As demonstrated at this week’s Senate hearings with oil industry executives, most of our elective representatives, just like most of our presidential candidates, wouldn’t know sound energy policy if it bit them on the ass, and many of them appear not to understand even the most basic workings of business or the economy.
As Senator Dick Durbin and the other brainless demagogues on Capitol Hill grilled representatives of the major oil companies, what few actual questions they managed to get in between self-promotional speeches and spouting irrelevant sound-bytes, seemed to betray a fundamental ignorance of how the oil industry works, how companies make profits and what the real problems are at the root of current high gas prices.
To a large extent they just kept making the same statement disguised as a question – a statement which came down to accusing the oil companies of profiteering and somehow creating the current climate of high prices. To their credit the company executives were relatively calm and tried to methodically explain basic principles of supply and demand and teach some third-grade level math to the Senators, but they ended up being repeatedly berated and insulted for their efforts.
The questioning appeared to be based on the assumption that high gas prices were part of a conspiracy to get more profits for the oil companies and the Senators seemed unable to comprehend that higher prices produce higher profits, but that those higher profits are not the cause of the higher prices. Some of the basic math involved seemed to consistently elude the Senators as they stubbornly refused to see the issue from any perspective other than the presumption that the oil companies were out to get the American people. Republican Senator Arlen Specter may have asked the stupidest question when he asked why “why profits have gone up so high when the consumer is suffering so much,” making the bizarre suggestion that there is any kind of connection between how oil companies make their profits and consumer suffering.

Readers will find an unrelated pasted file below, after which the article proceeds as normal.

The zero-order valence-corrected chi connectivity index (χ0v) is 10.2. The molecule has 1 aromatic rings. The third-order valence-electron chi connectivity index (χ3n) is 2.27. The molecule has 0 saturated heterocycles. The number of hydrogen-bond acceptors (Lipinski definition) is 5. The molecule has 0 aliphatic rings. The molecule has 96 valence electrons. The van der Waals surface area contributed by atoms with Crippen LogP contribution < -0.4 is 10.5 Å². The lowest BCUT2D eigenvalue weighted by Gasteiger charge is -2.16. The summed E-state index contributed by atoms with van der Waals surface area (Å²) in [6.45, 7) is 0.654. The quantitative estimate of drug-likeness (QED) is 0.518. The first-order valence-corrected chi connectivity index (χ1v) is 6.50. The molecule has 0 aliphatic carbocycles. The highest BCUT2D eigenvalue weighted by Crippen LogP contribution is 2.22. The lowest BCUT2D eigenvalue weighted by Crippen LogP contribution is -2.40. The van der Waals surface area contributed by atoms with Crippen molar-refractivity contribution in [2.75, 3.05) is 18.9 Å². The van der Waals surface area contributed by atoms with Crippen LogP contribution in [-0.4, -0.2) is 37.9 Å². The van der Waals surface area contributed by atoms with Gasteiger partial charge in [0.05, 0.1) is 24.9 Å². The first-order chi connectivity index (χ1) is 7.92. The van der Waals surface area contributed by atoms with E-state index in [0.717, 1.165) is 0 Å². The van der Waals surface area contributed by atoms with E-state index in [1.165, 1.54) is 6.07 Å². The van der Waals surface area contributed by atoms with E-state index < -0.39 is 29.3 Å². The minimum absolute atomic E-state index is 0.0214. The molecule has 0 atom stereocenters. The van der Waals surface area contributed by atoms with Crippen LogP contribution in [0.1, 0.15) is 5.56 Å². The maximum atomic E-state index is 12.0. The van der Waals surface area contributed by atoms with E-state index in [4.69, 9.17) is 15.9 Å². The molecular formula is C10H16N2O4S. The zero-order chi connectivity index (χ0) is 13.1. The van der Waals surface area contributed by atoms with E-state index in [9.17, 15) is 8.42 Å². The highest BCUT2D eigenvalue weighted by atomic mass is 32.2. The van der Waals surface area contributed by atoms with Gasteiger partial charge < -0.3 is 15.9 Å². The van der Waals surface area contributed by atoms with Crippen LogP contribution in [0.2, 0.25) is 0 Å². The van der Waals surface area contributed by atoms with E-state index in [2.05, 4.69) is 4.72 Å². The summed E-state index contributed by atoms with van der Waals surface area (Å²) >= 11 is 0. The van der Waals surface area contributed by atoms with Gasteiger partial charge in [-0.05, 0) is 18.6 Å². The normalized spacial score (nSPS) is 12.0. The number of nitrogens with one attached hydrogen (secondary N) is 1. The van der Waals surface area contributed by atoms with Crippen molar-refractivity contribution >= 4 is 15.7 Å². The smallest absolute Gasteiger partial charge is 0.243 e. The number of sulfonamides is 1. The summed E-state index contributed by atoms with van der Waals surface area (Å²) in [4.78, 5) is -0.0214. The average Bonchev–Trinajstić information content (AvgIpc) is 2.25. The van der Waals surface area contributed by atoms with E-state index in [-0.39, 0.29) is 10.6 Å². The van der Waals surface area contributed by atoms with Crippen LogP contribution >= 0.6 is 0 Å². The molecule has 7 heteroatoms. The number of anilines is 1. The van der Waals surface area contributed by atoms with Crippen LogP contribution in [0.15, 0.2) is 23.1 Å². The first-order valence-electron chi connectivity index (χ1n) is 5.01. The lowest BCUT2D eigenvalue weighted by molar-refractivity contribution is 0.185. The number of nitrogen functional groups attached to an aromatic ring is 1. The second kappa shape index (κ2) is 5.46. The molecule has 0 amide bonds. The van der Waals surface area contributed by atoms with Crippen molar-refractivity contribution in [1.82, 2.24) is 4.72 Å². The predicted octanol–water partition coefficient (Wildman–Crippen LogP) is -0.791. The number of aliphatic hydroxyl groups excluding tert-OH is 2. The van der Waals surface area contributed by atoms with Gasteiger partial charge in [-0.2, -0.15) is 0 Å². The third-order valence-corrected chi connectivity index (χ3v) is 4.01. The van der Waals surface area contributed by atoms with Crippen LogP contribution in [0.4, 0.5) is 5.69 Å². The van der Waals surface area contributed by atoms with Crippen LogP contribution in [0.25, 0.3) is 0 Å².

It became quite clear where the hearings were going when the Senators began to change the direction of their questions and started asking the executives what their salaries were, on the assumption that gross profits were the result of gross personal enrichment by executives. This was a line of questioning which didn’t exactly pay off when they discovered that most of the executives they questioned earned considerably less than most of the Senators would make just from speaking fees if they were to retire from public office.
The truth which the Senators seemed unwilling or unable to come to terms with is that oil prices are high because demand is high and supplies are limited. One would think that any idiot could see that if raw crude is selling at $120 a barrel, then the oil companies which manufacture it into gasoline would have to increase their price proprotionately to cover that increase in their cost. It doesn’t even take a genius to understand that a company might want to spread the cost increase out over time, because while that might raise prices a bit in the short term it would hold the consumer price down and keep it more stable in the long term.